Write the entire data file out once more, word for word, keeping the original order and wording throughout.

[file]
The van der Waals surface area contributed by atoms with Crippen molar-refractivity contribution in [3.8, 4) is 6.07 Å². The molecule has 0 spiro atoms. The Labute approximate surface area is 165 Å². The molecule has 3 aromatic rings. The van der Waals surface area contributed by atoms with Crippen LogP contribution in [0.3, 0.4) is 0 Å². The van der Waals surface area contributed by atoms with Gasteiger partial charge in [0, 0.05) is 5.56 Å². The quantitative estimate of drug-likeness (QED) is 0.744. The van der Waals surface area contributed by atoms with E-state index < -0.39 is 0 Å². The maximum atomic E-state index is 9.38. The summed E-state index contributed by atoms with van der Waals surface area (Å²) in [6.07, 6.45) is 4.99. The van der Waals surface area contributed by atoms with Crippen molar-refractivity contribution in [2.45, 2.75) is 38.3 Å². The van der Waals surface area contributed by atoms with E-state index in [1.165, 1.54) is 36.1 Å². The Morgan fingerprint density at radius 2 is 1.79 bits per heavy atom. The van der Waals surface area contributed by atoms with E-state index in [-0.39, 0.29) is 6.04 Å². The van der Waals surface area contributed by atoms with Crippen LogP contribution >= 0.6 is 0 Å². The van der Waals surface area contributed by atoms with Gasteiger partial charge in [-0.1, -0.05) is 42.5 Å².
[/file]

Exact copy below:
The van der Waals surface area contributed by atoms with Crippen molar-refractivity contribution in [3.8, 4) is 6.07 Å². The molecule has 0 spiro atoms. The Labute approximate surface area is 165 Å². The molecule has 3 aromatic rings. The van der Waals surface area contributed by atoms with Crippen LogP contribution in [0.3, 0.4) is 0 Å². The van der Waals surface area contributed by atoms with Gasteiger partial charge in [0, 0.05) is 5.56 Å². The quantitative estimate of drug-likeness (QED) is 0.744. The van der Waals surface area contributed by atoms with E-state index < -0.39 is 0 Å². The maximum atomic E-state index is 9.38. The summed E-state index contributed by atoms with van der Waals surface area (Å²) in [6.07, 6.45) is 4.99. The van der Waals surface area contributed by atoms with Crippen molar-refractivity contribution in [2.45, 2.75) is 38.3 Å². The van der Waals surface area contributed by atoms with E-state index in [1.165, 1.54) is 36.1 Å². The Morgan fingerprint density at radius 2 is 1.79 bits per heavy atom. The van der Waals surface area contributed by atoms with E-state index in [-0.39, 0.29) is 6.04 Å². The van der Waals surface area contributed by atoms with Crippen LogP contribution >= 0.6 is 0 Å². The van der Waals surface area contributed by atoms with Gasteiger partial charge in [-0.1, -0.05) is 42.5 Å².